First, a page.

As July 2006 came to an end, the Mets were as dominant as any team in baseball. Part of the reason was their dominant setup man, Duaner Sanchez. Then, in the early morning hours of July 31, Sanchez separated his shoulder in an early-morning cab accident.
Sanchez never regained his dominance and was released today.
And up to now, the Mets have not regained their dominance, either.
The bullpen, one of the team's strongest areas before the accident, devolved into the Mets' weakest part. The Mets were never able to find a setup man to replace Sanchez, finally having to trade for a closer (J.J. Putz) making a lot more than setup-man money.
And the first move the Mets made to replace Sanchez, trading for Roberto Hernandez, resulted in the Mets trading away Xavier Nady. More than two seasons later, the Mets still do not have a righthanded outfield bat to replace Nady.
With both the setup man and the righthanded outfielder, Omar Minaya's first plan was to acquire someone over 40, first Hernandez for relief and then Moises Alou for the outfield. Omar's age movement only made things worse.
So Sanchez' injury ruined his career, the Mets' bullpen and damaged their lineup. Pretty expensive late-night snack.
The only positive came from the thrown-in in the Nady-Hernandez deal - Oliver Perez.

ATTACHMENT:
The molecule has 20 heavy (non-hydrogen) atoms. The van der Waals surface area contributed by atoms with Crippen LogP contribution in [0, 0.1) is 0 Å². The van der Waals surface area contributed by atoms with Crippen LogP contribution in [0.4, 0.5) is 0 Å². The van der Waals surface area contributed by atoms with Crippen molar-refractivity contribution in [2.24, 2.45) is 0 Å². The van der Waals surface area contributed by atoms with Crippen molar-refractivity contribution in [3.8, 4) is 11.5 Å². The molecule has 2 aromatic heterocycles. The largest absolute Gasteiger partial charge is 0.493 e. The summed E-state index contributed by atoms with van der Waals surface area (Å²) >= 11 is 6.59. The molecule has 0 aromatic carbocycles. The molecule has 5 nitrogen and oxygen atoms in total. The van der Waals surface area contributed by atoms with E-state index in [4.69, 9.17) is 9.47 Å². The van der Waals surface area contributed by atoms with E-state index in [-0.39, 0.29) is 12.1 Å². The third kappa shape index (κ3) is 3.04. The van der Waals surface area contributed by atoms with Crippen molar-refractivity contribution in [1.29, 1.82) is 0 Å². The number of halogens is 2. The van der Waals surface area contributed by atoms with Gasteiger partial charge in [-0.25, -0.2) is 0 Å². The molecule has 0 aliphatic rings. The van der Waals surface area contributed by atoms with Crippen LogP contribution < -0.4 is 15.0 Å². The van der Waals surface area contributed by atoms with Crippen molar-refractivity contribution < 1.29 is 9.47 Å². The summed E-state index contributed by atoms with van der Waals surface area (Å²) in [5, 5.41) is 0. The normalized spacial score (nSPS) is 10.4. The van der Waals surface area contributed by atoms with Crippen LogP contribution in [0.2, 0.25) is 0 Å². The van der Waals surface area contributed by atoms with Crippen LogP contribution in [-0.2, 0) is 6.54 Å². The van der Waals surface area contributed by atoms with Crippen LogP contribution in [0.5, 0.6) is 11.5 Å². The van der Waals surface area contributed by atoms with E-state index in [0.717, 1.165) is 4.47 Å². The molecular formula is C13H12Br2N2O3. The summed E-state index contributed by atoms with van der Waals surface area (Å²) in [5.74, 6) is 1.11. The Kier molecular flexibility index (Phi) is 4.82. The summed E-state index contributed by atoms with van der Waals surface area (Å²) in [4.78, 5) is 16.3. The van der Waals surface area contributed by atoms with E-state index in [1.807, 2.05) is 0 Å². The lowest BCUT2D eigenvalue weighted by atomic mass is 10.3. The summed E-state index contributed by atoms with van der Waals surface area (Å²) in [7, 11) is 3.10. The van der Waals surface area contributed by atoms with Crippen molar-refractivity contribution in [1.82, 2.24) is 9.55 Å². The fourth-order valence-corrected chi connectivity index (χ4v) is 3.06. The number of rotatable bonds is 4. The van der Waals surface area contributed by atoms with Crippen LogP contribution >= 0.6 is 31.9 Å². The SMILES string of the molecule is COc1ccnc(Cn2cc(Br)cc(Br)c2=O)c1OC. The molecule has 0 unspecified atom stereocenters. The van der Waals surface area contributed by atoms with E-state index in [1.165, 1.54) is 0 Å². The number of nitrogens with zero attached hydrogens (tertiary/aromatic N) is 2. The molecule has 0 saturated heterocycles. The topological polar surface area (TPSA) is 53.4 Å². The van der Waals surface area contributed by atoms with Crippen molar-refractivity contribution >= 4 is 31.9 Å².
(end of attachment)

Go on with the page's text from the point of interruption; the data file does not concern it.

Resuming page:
We'll never know how the Mets' fortunes might have changed had the accident never happened. Desperate for starting pitching, the Mets started Perez, who had gone 3-13 that year, twice in the NLCS. Perez pitched six innings of one-run ball in Game 7 (with a lot of help from Endy Chavez). He gave up five runs in his other start, but won. Perez was not great, but the alternatives would have probably been a lot worse.
In 2007, Sanchez might have saved the bullpen down the stretch, but the Mets would have had to come up with a way to replace Ollie's 15 wins. If they had done so with someone from the minors, they would have had less to offer in trade at the end of the year for Johan Santana. And if they still needed to replace Ollie by the end of the year, with two rotation slots open, they might have been more wary to package so much pitching for Santana.
Ultimately, it's hard to say a setup man is more important than a starter. But if ever someone could make that claim, it was Duaner Sanchez in the first four months of 2006. Goodbye, Duaner, and good luck.